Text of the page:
The two still seem to be on amicable terms, with both Rachel and Michael moving on to focus on their careers. Soon after the couple broke up for the second time, it was announced that Michael joined T1 esports. Hofstetter continues to create content for YouTube and has also started posting to TikTok. However, she notes the latest breakup has been difficult. "I think I'm going crazy with content right now because it's helping distract me from Michael not being around anymore," she said. "I hope he's doing okay. Still love and care about him a lot [...] If you love someone, let them go, and if it's meant to be in the future, it's meant to be. Otherwise, right now, I'm going to focus on myself."

White knights have the Valkyrae stamp of approval

One of the key areas of scrutiny that affects women who stream is their relationships (or lack thereof) with fans. Some women, in particular, are accused of taking advantage of their fan base to get more subscriptions and donations. In addition to the streamers themselves, fans can also land in hot water when jumping to the defense of their favorite streamers against criticisms or concerns. While these more earnest supporters are not kindly regarded in most circles, Valkyrae has said that she doesn't mind white-knighting.

In a Q&A video, Valkyrae said, "I appreciate the simps and the white knights, because they're kind, you know? They don't seem like they're being stalkers and stuff, you know? They're not putting a woman on a pedestal and giving her everything. They're just giving her a compliment, right?"

Citing an issue with people jumping to conclusions and how that can affect a community, the streamer continued. "Nowadays, if you just compliment someone, you're a simp. And I think it's making people not be nice." So while some may see these types of fans as desperately trying to get some extra female attention from their favorite streamer, Valkyrae's interpretation is much more charitable.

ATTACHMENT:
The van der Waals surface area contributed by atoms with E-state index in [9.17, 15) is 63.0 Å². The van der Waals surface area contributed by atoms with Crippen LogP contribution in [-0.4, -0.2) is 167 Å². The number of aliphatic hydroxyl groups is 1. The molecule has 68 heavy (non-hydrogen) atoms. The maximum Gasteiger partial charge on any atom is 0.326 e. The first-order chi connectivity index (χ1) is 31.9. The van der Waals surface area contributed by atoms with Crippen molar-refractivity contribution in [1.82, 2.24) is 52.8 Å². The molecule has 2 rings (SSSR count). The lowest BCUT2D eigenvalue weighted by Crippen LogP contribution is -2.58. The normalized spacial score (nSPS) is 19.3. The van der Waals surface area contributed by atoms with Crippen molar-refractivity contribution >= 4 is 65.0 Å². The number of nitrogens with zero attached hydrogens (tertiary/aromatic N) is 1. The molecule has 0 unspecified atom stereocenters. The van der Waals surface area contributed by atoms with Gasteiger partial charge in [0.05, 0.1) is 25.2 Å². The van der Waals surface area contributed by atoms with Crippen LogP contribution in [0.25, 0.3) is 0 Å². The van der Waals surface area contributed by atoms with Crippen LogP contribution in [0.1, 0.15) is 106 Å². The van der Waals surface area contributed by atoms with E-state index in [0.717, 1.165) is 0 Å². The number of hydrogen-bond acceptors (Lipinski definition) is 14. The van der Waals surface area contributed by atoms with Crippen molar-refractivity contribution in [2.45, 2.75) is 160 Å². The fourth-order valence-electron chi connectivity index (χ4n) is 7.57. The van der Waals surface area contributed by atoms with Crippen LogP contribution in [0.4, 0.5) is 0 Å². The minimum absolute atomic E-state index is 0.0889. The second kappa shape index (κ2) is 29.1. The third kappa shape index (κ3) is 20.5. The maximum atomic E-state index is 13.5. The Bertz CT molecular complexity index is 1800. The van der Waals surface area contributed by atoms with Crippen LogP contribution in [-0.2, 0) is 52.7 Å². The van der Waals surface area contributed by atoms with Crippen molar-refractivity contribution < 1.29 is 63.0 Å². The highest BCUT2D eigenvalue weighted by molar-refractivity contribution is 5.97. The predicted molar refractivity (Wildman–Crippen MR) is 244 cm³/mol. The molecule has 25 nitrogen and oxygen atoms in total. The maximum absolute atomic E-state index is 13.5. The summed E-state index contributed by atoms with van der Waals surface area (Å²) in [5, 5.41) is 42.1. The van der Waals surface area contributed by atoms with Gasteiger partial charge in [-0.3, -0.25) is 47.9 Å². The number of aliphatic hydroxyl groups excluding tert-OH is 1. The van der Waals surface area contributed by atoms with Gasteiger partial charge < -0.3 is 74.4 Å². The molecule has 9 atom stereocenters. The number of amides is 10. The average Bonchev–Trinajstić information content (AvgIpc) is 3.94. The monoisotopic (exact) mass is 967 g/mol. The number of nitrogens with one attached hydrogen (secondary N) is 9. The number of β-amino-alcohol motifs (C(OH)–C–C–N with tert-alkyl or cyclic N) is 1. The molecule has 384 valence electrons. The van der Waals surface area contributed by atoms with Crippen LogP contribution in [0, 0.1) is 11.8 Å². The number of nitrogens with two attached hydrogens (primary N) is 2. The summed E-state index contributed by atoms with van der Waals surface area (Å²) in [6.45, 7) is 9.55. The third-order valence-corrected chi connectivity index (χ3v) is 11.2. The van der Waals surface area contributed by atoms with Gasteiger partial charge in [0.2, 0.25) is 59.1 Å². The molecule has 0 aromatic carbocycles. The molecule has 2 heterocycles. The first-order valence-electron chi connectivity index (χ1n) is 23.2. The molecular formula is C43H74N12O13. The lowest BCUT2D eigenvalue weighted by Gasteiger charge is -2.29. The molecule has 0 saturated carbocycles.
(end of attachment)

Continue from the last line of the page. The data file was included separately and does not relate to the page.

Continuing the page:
Valkyrae empowers female creators through collaboration

Given that women face a large amount of harassment in the streaming world, building and maintaining a positive community may seem like an incredibly daunting task. Considering that women can be easily dismissed as "Twitch Thots" and are barraged with abuse from disgruntled gamers, it's not too hard to guess why some women may be reluctant to jump into the world of gaming or engage with the community at large. In an interview with Business Insider, Valkyrae noted that "The harassment is never-ending, so you can't take it personally." However, she also believes one of the best ways to tackle sexism within the streaming community is through collaborating and uplifting other women.

Valkyrae told Business Insider, "I like playing with other girls because I get to show other people that girls can dominate as well [...] And usually the streamers I play with are all really good, and I get to see other girls are commenting on the videos and it's all about girl power and it's just heartwarming to see." According to the streamer, the video comments on these collaborations are often from teenage girls and mothers watching with their daughters.

When looking at Valkyrae's YouTube channel, other prominent women such as Pokimane, ChicaLive, KittyPlays, and AlexiaRaye, are often featured in streams or in vlogs. This likely helps cross-promote communities while also helping to better represent women in the gaming community.

Switching to YouTube led to a shift in demographics

In an interview with Business Insider, Valkyrae revealed that even though her audience is still mostly male, her number of female viewers has tripled since she started uploading streams to YouTube. Similarly, she remarks that alongside the growing female viewership, the amount of younger viewers watching her videos has also increased.

When discussing the demographics of her videos, Valkyrae makes a note of the diversity within the Fortnite community. She expressed, "The one thing I regret the most is not uploading to YouTube sooner [...] That's where so many people in the Fortnite community have found me, mostly because the audience is younger there." While Fortnite helps to bring in younger viewers, the game also brings in female audiences as well. "I don't know what it is about Fortnite," she told Business Insider. "But it's true, I see so many more female viewers and streamers compared to other video games."

Fortnite may be helping to draw in a more diverse crowd. Still, considering Valkyrae's own efforts to feature other popular women in streams, it shouldn't come as a huge surprise that her channel has seen a rise in female viewership.